This is a story about a few Marines. Well, technically they aren't Marines any longer, but they consider themselves a part of that proud tradition of 237 years.
It's a story about the Harold G. Epperson MOH Detachment 1113 of the Marine Corps League.
Harold G. Epperson was a Marine who served during World War II and was killed on Saipan on June 25, 1944, giving his life to save his comrades. For his actions, he was posthumously awarded the Medal of Honor, our nation's highest military decoration. Harold is buried in the Winchester Cemetery.
The Marine Corps League was formed in 1923, has more than 1,000 chapters in all 50 states and is composed of men and women who served or are serving in the U.S. Marine Corps or as Navy Corpsmen assigned to Marine units.
Members of Detachment 1113, which was formed in October 2002, mostly come from Clark, Powell, Bourbon, Nicholas and Montgomery counties.
The detachment's first commandant was former mayor Gene Kincaid, and current mayor Ed Burtner now leads the group.
There are 15 detachments in Kentucky, and Detachment 1113 is one of the most active. Containing approximately 48 members, it conducts bake sales each year to raise funds. It also sells drinks and other items at a booth at the yearly Pioneer Festival and Corn Festival in Powell County, and individual members make contributions as well.
With the funds raised, the detachment makes contributions to numerous worthy causes, primarily those that support military service personnel and veterans of military service. For several years, the detachment has donated more than $1,000 per year to the Relay for Life in Clark and Powell counties.
It also has made donations to the VA hospital in Lexington, to Marines Helping Marines, the Marine Corps Museum and to some individual members who have experienced difficult times.
The local Rowdy Golden Girls, who send packages each year to active duty service members of all branches, also have been the recipient of donations from this detachment.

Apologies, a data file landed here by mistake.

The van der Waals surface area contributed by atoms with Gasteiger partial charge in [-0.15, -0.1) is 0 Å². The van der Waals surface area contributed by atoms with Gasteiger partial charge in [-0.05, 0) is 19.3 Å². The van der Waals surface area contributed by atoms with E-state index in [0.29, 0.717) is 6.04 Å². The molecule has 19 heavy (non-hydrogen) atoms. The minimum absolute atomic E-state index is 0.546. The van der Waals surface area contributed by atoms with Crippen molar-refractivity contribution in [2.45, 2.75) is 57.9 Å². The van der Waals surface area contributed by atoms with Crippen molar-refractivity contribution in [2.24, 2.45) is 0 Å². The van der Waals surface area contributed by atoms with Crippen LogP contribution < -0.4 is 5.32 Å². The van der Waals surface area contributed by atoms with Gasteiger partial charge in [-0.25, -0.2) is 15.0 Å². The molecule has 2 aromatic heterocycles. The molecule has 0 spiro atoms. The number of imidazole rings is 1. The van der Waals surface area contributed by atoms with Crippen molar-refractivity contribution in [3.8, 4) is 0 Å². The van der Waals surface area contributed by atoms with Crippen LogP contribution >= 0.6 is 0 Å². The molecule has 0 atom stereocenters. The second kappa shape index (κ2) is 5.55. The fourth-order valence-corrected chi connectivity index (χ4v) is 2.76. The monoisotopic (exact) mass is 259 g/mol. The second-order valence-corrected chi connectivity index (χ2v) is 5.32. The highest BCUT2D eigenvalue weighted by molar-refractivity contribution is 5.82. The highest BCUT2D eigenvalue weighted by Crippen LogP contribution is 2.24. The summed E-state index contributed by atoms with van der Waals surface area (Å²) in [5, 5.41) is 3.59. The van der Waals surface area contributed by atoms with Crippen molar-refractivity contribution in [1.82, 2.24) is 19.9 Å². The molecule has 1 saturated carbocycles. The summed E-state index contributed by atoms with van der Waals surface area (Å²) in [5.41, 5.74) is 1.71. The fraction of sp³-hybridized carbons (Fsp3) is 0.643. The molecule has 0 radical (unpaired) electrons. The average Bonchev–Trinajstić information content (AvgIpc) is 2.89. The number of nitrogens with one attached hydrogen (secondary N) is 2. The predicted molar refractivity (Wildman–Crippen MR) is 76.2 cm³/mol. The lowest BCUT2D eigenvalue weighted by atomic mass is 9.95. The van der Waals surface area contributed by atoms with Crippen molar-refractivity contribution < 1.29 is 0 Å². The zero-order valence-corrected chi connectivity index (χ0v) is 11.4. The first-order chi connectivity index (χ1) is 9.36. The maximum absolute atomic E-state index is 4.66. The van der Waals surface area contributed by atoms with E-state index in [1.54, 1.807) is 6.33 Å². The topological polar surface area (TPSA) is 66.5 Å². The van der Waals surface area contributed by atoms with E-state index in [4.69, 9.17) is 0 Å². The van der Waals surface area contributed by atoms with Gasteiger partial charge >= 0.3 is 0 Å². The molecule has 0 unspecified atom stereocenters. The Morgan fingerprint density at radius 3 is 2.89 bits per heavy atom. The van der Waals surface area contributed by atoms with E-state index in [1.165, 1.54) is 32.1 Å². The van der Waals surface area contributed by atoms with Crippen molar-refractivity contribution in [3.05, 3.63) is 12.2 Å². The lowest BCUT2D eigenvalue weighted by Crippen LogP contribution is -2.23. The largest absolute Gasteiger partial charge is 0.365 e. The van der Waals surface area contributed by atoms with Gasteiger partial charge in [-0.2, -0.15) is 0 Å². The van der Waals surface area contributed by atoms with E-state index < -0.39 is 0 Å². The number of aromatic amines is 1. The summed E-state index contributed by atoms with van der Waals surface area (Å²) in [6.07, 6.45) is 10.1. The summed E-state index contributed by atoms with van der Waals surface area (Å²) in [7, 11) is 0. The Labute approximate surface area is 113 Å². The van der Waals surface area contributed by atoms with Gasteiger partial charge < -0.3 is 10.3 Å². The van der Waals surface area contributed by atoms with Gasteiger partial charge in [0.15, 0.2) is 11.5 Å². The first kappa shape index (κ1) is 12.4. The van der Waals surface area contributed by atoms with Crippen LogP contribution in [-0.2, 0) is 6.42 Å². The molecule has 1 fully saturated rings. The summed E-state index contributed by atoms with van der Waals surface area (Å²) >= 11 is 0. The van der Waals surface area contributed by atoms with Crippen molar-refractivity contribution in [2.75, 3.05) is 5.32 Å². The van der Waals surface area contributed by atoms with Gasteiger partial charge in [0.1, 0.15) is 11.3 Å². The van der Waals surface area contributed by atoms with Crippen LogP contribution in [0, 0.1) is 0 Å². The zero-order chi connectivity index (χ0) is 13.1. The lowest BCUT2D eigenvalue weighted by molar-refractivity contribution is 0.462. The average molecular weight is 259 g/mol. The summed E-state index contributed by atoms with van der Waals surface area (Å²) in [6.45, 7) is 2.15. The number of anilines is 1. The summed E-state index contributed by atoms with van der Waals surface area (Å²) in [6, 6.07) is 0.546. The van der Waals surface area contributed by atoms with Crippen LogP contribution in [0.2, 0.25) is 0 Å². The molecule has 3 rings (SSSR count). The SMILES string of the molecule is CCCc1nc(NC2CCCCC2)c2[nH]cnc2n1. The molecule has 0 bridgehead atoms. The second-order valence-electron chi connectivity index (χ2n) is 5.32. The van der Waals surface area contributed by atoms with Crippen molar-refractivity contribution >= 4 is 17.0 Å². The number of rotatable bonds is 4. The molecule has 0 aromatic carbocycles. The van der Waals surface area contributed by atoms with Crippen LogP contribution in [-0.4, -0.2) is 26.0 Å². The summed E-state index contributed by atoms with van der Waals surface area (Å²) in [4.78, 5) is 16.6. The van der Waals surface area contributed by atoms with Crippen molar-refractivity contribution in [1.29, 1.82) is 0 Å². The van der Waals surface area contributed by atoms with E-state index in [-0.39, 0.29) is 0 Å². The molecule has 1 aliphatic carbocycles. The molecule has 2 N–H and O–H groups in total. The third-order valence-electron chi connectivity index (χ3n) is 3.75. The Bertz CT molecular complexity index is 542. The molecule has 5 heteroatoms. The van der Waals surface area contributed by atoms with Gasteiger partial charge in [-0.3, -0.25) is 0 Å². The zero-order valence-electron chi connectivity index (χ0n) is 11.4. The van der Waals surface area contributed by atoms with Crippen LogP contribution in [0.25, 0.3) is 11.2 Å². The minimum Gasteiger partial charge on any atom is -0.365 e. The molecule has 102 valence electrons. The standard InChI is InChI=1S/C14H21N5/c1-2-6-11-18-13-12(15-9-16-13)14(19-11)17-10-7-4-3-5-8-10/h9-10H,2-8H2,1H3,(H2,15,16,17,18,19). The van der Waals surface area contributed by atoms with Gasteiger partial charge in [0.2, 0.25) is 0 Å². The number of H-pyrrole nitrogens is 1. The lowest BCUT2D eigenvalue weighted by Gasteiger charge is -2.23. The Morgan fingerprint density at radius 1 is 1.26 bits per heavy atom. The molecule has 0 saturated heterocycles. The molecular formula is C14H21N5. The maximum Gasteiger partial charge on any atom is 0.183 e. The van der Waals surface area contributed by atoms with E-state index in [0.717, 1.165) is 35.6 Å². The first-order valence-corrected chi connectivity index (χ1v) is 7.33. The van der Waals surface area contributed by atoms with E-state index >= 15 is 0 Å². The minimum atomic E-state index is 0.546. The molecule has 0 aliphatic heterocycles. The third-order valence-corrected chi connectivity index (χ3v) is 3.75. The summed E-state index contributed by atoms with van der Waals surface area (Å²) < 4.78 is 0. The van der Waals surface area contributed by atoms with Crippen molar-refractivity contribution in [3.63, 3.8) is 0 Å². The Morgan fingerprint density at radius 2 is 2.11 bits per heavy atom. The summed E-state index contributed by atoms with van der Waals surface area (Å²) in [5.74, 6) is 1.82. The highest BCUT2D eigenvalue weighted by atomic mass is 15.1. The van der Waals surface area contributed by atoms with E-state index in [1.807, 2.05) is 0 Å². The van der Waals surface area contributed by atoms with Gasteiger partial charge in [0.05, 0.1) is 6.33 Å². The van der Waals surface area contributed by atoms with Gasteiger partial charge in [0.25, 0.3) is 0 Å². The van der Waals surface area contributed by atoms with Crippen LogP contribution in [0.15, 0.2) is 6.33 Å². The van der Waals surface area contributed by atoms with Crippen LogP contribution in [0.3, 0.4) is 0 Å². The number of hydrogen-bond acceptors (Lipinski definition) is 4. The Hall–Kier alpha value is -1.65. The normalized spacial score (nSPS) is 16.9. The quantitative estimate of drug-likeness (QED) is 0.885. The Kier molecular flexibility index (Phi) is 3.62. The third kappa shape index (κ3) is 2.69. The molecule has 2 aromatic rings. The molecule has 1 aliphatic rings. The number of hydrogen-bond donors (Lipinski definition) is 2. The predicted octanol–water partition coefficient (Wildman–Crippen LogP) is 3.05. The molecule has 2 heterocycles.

Detachment 1113 also has an established honor guard that provides a military funeral service when requested for deceased veterans. In 2012, this Honor Guard performed at approximately 30 funerals. It also provides color guards when requested and can be seen each year at the kickoff of the local Relay for Life. This Honor Guard is ably led by Don Spicer.
Member Don Rose has been especially active in accumulating interviews with veterans of all services and has amassed some 160 interviews that are housed in the local library and in the Library of Congress, a living legacy of those who have served.
These old Marines, no longer lean and mean but still proud and patriotic, are the true epitome of the Marine Corps slogan: “Semper Fidelis ... Always Faithful.”
These fine gentlemen have served in World War II, Korea, Vietnam and some in Iraq. Some simply served their time and never had to raise a hand in anger.
Now they gather together periodically in camaraderie, share their pride in having served, maybe tell a few “sea stories,” and try to make their communities a better place to live. They put aside their differences in religion and politics and share a kindred brotherhood.
Detachment 1113 is just a mirror image of hundreds of other similar detachments around the country, establishing a high standard of what community service means, and leading the way.
That’s what Marines have done for almost two and a half centuries.